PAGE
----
is the amount of the particular redemption proceeds that is to be included in
1995 as a deemed dividend. As the Appellant put it, that is the nature of the
dispute, and that did not change from the objection stage to the appeal stage.
The Appellant simply did not accept the Minister’ s calculation, and argues
that this cannot be described as a full reconstruction, using the Federal Court
of Appeal’s term, of the Appellant’s 1995 tax return. I disagree.
I cannot imagine a
fuller reconstruction than making a 180 degree turn in what is to be included
The Appellant is taking
a too general approach to identifying the issue. It would lead to pleadings
being drafted in terms of what is the correct amount of income, rendering a
specific and reasonable identification of issues, as required by the Large Corporation
Rules, meaningless. The Appellant says the appeal is simply a continuing
examination of the proper tax treatment of clearly identified proceeds of
redemption, and by proceeds the Appellant means the full amount of the
proceeds. Yet, the Notice of Objection does not reference the full amount of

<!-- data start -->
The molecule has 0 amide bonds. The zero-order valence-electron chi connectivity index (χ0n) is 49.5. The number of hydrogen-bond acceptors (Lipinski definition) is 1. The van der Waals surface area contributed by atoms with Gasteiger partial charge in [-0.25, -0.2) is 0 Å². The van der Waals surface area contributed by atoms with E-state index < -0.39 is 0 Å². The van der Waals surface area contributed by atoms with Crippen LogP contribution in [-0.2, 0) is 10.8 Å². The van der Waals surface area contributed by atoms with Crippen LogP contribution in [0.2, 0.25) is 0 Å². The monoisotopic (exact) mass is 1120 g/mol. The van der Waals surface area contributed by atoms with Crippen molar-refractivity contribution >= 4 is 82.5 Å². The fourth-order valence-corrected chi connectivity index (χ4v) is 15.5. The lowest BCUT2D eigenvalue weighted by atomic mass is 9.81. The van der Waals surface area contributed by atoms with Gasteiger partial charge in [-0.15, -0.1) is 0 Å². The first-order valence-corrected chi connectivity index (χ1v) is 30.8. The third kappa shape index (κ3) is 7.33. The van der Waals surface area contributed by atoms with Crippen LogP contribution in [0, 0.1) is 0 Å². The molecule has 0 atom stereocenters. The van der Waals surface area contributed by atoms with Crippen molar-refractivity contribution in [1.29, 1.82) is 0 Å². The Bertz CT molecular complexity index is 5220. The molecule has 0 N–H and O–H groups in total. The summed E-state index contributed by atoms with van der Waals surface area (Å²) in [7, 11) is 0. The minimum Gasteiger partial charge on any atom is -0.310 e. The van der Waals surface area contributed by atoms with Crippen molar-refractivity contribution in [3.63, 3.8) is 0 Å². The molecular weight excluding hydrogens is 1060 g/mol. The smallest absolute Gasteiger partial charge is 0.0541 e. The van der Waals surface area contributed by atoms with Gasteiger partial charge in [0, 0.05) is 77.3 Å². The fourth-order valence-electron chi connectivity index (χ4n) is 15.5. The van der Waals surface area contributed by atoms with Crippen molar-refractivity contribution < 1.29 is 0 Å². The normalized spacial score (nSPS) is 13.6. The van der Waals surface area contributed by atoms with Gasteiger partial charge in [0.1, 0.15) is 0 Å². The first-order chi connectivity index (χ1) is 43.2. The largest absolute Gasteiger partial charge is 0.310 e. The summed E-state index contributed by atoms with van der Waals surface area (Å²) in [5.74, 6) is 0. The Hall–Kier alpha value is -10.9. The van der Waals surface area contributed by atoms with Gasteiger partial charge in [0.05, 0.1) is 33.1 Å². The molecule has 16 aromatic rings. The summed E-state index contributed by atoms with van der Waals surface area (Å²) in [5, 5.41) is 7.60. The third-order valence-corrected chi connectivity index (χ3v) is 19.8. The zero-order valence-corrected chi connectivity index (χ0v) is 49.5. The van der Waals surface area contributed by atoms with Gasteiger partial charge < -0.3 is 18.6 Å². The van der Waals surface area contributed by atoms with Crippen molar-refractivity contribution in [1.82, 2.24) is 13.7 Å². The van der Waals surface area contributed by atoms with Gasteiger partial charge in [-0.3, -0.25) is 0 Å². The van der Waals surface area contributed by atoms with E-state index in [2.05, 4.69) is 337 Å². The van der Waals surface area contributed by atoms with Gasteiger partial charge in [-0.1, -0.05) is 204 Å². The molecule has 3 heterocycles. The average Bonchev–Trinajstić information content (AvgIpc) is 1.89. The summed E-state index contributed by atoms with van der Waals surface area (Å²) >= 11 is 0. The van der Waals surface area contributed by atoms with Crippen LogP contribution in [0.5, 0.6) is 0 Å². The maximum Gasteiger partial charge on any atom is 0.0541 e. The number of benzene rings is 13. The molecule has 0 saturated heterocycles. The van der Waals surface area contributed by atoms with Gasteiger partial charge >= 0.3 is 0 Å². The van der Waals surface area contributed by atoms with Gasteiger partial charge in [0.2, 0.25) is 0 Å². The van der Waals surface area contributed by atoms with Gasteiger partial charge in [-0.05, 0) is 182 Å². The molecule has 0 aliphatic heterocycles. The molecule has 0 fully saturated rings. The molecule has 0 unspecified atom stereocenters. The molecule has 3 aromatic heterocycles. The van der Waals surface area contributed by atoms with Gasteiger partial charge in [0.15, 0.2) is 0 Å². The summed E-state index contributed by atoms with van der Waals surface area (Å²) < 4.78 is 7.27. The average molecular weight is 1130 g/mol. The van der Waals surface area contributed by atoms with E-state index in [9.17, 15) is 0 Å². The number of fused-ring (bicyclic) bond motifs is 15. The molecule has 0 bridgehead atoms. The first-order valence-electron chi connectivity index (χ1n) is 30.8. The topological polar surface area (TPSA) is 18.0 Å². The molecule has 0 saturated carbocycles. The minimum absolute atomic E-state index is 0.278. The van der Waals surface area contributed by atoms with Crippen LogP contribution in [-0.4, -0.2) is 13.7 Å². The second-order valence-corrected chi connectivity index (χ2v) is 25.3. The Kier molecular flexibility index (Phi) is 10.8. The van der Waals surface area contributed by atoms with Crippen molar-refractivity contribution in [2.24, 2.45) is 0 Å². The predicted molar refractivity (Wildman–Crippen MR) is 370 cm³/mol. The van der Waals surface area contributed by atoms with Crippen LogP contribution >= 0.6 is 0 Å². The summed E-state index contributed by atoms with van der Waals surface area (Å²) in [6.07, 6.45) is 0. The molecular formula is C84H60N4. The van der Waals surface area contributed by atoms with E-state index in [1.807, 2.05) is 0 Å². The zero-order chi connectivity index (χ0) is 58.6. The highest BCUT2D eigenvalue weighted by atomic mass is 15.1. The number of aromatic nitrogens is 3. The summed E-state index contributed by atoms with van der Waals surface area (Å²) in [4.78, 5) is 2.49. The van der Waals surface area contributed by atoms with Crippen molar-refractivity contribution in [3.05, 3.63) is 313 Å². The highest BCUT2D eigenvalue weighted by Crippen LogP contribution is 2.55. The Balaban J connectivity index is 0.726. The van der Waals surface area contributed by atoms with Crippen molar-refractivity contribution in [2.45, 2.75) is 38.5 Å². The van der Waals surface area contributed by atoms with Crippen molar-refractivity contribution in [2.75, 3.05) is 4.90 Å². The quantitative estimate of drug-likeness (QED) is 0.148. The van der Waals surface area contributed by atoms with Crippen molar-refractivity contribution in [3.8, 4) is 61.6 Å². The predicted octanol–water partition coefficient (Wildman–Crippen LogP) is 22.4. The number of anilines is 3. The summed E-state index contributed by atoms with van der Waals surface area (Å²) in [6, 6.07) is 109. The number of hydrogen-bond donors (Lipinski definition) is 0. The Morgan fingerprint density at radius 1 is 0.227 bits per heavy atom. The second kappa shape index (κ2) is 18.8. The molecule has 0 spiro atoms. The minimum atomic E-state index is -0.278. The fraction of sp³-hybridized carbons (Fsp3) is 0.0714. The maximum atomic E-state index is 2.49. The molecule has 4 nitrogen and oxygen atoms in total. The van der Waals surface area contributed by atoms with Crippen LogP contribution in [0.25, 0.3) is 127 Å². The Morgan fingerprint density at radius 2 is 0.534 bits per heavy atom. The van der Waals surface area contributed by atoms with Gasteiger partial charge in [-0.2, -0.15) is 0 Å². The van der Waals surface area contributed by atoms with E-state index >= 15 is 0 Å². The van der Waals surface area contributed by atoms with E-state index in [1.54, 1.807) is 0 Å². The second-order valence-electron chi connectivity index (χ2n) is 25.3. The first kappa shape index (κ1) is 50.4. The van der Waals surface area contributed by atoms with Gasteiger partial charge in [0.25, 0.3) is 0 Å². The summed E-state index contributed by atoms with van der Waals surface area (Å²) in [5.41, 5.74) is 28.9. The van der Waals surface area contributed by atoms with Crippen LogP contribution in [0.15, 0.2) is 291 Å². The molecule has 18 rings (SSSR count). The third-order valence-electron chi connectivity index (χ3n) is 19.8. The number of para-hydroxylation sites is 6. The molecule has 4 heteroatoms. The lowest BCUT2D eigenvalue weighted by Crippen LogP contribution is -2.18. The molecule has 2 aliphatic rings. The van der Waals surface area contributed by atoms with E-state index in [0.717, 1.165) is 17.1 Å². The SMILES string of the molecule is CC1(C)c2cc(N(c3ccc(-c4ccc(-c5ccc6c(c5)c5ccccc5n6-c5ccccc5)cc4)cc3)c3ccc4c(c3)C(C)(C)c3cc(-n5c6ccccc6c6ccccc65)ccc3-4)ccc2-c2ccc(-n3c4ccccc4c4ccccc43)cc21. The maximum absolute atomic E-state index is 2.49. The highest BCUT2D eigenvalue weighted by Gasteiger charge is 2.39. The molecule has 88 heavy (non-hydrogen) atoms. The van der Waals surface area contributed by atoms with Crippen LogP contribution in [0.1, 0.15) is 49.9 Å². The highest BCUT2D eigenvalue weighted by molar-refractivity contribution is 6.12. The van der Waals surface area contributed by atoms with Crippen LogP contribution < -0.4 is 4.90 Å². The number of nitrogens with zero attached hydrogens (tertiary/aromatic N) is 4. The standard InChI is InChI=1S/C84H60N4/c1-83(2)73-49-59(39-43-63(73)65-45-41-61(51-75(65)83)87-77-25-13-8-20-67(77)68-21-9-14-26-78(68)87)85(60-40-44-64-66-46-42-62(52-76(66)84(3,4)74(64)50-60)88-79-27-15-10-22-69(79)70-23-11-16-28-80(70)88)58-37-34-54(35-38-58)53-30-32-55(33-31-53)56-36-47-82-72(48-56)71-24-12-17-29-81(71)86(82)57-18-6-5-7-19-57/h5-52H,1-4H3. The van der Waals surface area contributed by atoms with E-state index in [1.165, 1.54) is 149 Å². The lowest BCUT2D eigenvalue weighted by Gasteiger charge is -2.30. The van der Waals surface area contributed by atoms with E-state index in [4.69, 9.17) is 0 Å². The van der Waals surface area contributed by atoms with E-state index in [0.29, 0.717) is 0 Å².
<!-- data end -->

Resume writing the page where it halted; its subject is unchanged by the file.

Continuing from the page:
the proceeds as part of the issue, only the $25,000,000, and then in terms of
wanting that amount included. No, it is unreasonable to suggest the issue can
be as broadly construed as the Appellant suggests.
Had I determined that
the Appellant was correct in characterizing the issue on appeal as the same
issue as the Notice of Objection, then it would be necessary to determine if
the relief sought on appeal is the same relief sought in respect of the issue
as specified by the corporation in the Notice of Objection. The Notice of
Objection, to comply with section 165(1.11)(b) must identify the change in the
balance, being the income, taxable income or tax. The objection does this by
indicating a change of approximately $25,000,000 in income and a change of $6.3